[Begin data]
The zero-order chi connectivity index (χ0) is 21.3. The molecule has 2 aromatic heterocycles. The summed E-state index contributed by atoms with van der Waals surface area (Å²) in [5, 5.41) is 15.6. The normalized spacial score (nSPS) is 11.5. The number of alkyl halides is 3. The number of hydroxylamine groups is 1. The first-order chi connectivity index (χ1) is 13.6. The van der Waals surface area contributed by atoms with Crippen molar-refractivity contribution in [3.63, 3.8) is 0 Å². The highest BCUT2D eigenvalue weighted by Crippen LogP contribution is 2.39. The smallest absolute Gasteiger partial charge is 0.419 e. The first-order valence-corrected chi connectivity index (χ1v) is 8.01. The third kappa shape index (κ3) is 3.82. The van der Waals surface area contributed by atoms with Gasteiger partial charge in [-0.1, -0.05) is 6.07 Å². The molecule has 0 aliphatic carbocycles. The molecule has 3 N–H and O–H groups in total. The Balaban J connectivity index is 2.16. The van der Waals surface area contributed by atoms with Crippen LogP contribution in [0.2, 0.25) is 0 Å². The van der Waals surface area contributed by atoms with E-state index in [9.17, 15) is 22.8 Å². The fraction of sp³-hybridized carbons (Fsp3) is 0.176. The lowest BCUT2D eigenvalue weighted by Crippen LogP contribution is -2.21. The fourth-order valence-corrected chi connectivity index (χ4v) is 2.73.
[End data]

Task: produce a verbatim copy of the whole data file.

The zero-order chi connectivity index (χ0) is 21.3. The molecule has 2 aromatic heterocycles. The summed E-state index contributed by atoms with van der Waals surface area (Å²) in [5, 5.41) is 15.6. The normalized spacial score (nSPS) is 11.5. The number of alkyl halides is 3. The number of hydroxylamine groups is 1. The first-order chi connectivity index (χ1) is 13.6. The van der Waals surface area contributed by atoms with Crippen molar-refractivity contribution in [3.63, 3.8) is 0 Å². The highest BCUT2D eigenvalue weighted by Crippen LogP contribution is 2.39. The smallest absolute Gasteiger partial charge is 0.419 e. The first-order valence-corrected chi connectivity index (χ1v) is 8.01. The third kappa shape index (κ3) is 3.82. The van der Waals surface area contributed by atoms with Gasteiger partial charge in [-0.1, -0.05) is 6.07 Å². The molecule has 0 aliphatic carbocycles. The molecule has 3 N–H and O–H groups in total. The Balaban J connectivity index is 2.16. The van der Waals surface area contributed by atoms with Crippen LogP contribution in [0.2, 0.25) is 0 Å². The van der Waals surface area contributed by atoms with E-state index in [9.17, 15) is 22.8 Å². The fraction of sp³-hybridized carbons (Fsp3) is 0.176. The lowest BCUT2D eigenvalue weighted by Crippen LogP contribution is -2.21. The fourth-order valence-corrected chi connectivity index (χ4v) is 2.73.